Reintroduction is the process by which species are released back into environments from where they may have been previously lost.
Reintroductions have the potential to create profound benefits for nature and people by saving species and restoring the function of ecosystems. However, as demonstrated by recent discussions surrounding beaver and lynx reintroduction in the UK, they are complex endeavours in terms of multi-stakeholder interests, uncertainties and risk.
Through a series of presentations from leading global experts this meeting will discuss the future of reintroductions and other forms of conservation translocation. Speakers will introduce the global scope and vision of the IUCN's Reintroduction Specialist Group, the role of zoos and other captive collections in reintroduction, and outline how those involved can work together to ensure the appropriate use of reintroduction to best achieve success in conservation.
Download full talk abstracts: Agenda and abstracts - Reintroductions for saving species 28 November 2017 (526.74 KB)
- Dr Mark Stanley Price, WildCRU, University of Oxford
Thoughts on reintroductions in a changing world
Mark has had a long association with the theory and practice of reintroduction. This started with the 1982 release of the Arabian oryx into Oman, using captive-bred animals to replace the last indigenous population which had been hunted to extinction in 1972. From 1988 to 2000 he was founder Chair of the IUCN SSC Reintroduction Specialist Group. After spells with the African Wildlife Leadership Foundation and as chief executive of the Durrell Wildlife Conservation Trust, Mark is now at WildCRU, University of Oxford, where he led development of the 2013 Guidelines for Reintroduction and other Conservation Translocations, and more recently Guidelines for Species Conservation Planning. His interests now include contemplation of re-wilding, and the conservation world’s need to explore what it wants in a changing world.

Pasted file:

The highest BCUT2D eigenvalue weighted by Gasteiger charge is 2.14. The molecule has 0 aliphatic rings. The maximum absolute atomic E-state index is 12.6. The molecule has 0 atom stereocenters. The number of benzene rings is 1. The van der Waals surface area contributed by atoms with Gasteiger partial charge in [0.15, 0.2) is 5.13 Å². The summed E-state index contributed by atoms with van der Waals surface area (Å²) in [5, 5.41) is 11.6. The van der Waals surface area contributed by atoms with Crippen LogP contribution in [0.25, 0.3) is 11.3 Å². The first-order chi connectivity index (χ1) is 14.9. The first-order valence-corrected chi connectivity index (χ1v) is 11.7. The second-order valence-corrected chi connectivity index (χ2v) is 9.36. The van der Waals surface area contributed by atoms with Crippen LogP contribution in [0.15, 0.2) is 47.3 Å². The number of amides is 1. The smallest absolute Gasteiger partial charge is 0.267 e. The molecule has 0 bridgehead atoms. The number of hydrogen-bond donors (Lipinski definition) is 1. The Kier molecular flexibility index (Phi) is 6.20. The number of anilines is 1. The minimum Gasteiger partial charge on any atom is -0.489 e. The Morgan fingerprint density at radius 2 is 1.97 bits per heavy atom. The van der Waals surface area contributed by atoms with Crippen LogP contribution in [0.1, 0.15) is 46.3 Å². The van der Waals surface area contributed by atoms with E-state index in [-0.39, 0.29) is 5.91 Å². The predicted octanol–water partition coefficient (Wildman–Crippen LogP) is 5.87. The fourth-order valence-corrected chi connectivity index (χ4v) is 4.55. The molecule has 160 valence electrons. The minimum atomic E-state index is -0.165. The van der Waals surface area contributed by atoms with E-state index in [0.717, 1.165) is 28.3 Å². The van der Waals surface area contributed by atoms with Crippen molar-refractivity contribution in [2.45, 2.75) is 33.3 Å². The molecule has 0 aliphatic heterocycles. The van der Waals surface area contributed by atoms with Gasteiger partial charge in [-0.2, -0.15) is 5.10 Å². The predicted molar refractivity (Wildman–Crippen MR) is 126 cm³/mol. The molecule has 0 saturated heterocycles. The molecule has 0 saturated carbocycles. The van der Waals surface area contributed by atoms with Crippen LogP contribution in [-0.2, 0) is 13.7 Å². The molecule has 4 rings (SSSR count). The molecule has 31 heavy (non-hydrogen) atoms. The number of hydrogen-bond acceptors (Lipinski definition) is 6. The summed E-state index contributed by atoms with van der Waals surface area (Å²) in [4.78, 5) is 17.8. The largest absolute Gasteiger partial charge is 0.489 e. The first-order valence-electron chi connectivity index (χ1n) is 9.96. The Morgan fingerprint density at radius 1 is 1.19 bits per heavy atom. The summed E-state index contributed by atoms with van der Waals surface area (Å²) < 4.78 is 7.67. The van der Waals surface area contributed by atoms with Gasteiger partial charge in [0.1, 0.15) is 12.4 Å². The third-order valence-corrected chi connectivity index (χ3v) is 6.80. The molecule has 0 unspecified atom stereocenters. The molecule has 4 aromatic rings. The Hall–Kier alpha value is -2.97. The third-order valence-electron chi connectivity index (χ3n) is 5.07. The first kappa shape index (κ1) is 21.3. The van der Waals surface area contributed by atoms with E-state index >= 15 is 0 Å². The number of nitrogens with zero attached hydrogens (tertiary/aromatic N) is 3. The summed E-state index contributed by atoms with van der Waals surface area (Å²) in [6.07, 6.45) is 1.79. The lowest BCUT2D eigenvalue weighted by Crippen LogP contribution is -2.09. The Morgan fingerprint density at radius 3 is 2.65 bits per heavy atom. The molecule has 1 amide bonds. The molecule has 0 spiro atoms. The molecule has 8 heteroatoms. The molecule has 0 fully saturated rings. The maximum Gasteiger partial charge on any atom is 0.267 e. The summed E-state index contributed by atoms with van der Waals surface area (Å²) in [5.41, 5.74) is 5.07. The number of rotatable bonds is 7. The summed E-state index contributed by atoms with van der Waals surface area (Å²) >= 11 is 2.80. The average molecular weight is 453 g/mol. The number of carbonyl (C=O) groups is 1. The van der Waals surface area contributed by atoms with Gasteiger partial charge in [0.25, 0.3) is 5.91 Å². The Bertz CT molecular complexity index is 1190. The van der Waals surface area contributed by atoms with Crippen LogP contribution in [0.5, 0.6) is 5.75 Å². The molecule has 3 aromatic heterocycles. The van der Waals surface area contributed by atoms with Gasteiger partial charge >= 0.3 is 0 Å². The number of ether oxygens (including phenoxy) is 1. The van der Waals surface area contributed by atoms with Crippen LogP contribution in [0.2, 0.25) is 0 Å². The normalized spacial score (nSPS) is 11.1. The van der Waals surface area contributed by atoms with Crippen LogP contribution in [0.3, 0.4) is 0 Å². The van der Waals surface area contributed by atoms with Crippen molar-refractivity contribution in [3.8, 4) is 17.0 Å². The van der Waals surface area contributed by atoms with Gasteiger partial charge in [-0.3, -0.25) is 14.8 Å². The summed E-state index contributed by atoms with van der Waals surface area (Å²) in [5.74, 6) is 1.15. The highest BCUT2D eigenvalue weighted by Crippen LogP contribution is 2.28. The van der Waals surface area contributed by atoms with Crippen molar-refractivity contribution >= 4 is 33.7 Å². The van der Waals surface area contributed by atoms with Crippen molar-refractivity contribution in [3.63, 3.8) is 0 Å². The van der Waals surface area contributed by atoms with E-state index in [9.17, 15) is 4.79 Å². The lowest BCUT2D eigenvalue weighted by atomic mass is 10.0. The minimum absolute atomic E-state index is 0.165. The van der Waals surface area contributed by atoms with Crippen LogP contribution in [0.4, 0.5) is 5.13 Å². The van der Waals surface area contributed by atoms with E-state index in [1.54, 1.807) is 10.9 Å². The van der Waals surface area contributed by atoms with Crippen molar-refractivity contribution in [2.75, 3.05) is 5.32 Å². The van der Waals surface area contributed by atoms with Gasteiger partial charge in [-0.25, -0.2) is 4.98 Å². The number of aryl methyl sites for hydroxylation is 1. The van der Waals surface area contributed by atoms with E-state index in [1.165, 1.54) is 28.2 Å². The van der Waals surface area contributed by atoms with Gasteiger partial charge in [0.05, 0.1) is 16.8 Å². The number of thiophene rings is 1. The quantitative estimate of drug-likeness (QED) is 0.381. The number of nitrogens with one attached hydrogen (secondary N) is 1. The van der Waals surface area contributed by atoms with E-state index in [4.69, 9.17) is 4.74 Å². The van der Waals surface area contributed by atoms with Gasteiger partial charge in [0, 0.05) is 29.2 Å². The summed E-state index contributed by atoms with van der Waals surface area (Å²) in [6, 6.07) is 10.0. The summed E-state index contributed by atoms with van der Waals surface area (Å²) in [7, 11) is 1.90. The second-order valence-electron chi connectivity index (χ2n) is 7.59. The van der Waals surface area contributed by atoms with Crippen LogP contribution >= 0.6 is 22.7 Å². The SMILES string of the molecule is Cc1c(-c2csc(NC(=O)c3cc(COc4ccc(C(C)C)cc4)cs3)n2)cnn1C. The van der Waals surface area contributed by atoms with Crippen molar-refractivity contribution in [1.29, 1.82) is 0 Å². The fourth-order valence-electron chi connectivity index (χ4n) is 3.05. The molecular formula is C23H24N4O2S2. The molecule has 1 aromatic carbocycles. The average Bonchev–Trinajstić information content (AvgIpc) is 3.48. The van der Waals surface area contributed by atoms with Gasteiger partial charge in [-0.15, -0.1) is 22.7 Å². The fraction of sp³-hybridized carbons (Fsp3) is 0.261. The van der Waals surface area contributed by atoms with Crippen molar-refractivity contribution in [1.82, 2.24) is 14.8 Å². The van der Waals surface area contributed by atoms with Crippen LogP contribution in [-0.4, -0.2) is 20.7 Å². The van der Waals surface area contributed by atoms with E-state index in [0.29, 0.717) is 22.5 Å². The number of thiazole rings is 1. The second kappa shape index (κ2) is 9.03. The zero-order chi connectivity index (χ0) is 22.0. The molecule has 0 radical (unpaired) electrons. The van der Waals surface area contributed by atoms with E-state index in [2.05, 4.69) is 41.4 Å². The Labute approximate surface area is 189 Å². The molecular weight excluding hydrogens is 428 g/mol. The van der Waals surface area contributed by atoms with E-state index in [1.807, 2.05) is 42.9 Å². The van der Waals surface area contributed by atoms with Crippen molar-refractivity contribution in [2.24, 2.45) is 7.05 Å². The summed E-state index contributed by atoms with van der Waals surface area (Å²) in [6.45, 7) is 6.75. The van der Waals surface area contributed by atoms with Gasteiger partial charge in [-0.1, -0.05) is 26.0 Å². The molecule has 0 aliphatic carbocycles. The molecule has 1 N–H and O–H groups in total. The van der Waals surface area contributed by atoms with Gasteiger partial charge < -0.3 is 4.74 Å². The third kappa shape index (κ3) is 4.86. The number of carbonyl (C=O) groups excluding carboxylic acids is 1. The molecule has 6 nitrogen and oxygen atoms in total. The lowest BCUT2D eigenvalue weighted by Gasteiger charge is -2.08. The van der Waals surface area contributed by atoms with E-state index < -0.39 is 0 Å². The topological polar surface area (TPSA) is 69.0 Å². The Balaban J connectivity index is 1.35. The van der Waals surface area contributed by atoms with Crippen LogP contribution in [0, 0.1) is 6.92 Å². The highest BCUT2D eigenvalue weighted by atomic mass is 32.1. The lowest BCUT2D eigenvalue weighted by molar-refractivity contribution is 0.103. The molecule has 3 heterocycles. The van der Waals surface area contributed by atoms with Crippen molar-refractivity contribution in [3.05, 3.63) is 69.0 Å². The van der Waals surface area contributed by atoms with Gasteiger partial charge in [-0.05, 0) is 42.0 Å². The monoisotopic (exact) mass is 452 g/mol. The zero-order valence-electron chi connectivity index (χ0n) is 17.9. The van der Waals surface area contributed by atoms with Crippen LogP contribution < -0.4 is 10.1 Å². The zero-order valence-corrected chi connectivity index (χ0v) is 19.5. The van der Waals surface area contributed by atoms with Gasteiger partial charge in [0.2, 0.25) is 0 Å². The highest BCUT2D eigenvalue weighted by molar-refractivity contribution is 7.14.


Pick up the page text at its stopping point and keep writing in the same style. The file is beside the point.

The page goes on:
- Dr Sarah J Converse, US Geological Survey; Washington Cooperative Fish and Wildlife Research Unit; School of Environmental and Forest Sciences (SEFS) and School of Aquatic and Fishery Sciences (SAFS), University of Washington
Tough choices: making better decisions for greater conservation success
Sarah is a research ecologist with the US Geological Survey, the Unit Leader of the Washington Cooperative Fish and Wildlife Research Unit, and an Associate Professor with a joint appointment in the School of Environmental and Forest Sciences & the School of Aquatic and Fishery Sciences at the University of Washington, in Seattle. Before taking this position in early 2017, Sarah spent 10 years as a scientist at Patuxent Wildlife Research Center near Washington DC. Sarah focuses on building quantitative models of populations to better understand their ecology and management. She is most interested in doing science that helps managers make better, more informed, and more transparent decisions about the conservation of threatened wildlife.